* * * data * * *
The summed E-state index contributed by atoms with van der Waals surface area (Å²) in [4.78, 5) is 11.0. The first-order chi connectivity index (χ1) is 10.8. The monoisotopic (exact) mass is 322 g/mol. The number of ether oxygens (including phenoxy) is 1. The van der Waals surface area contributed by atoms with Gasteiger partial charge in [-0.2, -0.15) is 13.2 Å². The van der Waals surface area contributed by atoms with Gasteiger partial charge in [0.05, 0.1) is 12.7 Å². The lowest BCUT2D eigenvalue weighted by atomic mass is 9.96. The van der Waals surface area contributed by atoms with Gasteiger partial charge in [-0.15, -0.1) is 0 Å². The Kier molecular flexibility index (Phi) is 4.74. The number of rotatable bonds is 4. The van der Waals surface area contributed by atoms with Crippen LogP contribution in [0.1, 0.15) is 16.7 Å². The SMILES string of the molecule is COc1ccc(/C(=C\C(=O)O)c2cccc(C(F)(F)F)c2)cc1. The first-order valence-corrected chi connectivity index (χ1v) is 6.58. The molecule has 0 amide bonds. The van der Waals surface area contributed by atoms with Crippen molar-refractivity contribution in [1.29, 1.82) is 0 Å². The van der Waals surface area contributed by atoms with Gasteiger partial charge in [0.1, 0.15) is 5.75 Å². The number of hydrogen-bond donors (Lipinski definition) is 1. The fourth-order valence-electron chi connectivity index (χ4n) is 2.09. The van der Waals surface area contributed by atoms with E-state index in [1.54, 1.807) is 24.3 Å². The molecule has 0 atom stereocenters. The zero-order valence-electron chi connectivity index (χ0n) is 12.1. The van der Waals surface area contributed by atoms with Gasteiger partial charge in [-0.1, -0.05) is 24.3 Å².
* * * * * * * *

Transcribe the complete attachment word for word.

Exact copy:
The summed E-state index contributed by atoms with van der Waals surface area (Å²) in [4.78, 5) is 11.0. The first-order chi connectivity index (χ1) is 10.8. The monoisotopic (exact) mass is 322 g/mol. The number of ether oxygens (including phenoxy) is 1. The van der Waals surface area contributed by atoms with Gasteiger partial charge in [-0.2, -0.15) is 13.2 Å². The van der Waals surface area contributed by atoms with Gasteiger partial charge in [0.05, 0.1) is 12.7 Å². The lowest BCUT2D eigenvalue weighted by atomic mass is 9.96. The van der Waals surface area contributed by atoms with Gasteiger partial charge in [-0.15, -0.1) is 0 Å². The Kier molecular flexibility index (Phi) is 4.74. The number of rotatable bonds is 4. The van der Waals surface area contributed by atoms with Crippen LogP contribution in [0.1, 0.15) is 16.7 Å². The SMILES string of the molecule is COc1ccc(/C(=C\C(=O)O)c2cccc(C(F)(F)F)c2)cc1. The first-order valence-corrected chi connectivity index (χ1v) is 6.58. The molecule has 0 amide bonds. The van der Waals surface area contributed by atoms with Crippen molar-refractivity contribution in [1.29, 1.82) is 0 Å². The van der Waals surface area contributed by atoms with Gasteiger partial charge in [0.1, 0.15) is 5.75 Å². The number of hydrogen-bond donors (Lipinski definition) is 1. The fourth-order valence-electron chi connectivity index (χ4n) is 2.09. The van der Waals surface area contributed by atoms with E-state index in [1.54, 1.807) is 24.3 Å². The molecule has 0 atom stereocenters. The zero-order valence-electron chi connectivity index (χ0n) is 12.1. The van der Waals surface area contributed by atoms with Gasteiger partial charge in [-0.1, -0.05) is 24.3 Å².